Puberty makes teenagers smell like goats.

Teenagers have the scent of goats

Teenagers have the scent of goats

Experts have compared the body odours of infants and teenagers and have confirmed that adolescents have their distinct scent of goats, cheese, urine and sweat.

Researchers collected samples sewn into the armpits of clothing worn by 18 teenagers aged 14 to 18 and 18 infants aged between zero and three and an even mix of male and female participants showcased the different smells.

Teenage samples contained higher levels of acids described as "cheesy" and "goat-like" while the infant samples were labelled as "violet-like" and "perfume -like".

The team from the University of Erlangen-Nuremberg in Germany said: "Body odours contribute differently to interpersonal communication between parents and their offspring at different stages of development.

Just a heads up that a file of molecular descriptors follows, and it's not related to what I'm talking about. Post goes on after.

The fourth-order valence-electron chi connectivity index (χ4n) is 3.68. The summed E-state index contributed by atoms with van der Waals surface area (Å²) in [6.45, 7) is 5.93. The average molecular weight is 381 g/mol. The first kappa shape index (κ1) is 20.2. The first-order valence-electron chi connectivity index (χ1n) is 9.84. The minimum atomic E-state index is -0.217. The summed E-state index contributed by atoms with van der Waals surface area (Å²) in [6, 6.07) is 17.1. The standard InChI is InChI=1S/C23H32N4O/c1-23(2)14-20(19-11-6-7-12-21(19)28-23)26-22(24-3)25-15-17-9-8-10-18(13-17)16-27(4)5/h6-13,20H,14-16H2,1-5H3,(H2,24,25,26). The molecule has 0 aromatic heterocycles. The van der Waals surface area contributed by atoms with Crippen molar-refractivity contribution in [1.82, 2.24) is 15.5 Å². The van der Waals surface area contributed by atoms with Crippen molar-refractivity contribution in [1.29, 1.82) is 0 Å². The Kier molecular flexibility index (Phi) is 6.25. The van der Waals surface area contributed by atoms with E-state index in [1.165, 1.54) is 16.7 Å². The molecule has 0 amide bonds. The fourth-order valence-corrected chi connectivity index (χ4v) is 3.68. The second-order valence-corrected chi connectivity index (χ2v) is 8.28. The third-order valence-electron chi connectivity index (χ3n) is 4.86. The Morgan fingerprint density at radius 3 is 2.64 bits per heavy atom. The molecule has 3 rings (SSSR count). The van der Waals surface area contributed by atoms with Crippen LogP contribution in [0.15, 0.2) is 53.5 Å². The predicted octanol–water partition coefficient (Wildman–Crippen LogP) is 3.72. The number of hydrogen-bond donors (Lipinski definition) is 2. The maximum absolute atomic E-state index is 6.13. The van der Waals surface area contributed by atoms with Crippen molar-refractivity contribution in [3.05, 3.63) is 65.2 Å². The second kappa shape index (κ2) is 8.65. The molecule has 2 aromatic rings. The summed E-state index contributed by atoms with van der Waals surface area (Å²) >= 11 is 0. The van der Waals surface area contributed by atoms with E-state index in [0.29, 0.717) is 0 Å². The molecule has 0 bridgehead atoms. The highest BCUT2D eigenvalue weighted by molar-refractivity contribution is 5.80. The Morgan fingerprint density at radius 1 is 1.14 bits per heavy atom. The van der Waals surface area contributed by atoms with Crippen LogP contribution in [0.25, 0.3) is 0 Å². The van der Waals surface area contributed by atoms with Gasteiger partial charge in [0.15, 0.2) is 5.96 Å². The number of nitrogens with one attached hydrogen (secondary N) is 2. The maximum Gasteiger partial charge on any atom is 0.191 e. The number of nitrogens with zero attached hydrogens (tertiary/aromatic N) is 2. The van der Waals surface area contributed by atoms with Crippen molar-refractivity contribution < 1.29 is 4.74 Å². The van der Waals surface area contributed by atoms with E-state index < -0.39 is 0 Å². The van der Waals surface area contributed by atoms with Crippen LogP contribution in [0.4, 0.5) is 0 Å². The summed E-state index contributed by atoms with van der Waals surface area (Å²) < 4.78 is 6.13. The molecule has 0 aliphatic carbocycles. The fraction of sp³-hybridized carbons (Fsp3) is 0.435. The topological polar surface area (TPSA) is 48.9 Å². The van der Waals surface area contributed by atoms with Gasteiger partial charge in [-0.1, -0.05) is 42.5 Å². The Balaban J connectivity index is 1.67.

"Already shortly after birth, infants learn to recognise their mother´s individual odour and parents are able to identify their own infant's body odour, which is preferred over the smell of other infants.

"Body odours of infants are pleasant and rewarding to mothers and, as such, probably facilitate parental affection.

"In contrast, body odours of pubertal children are rated as less pleasant and parents are unable to identify their own child during this developmental stage."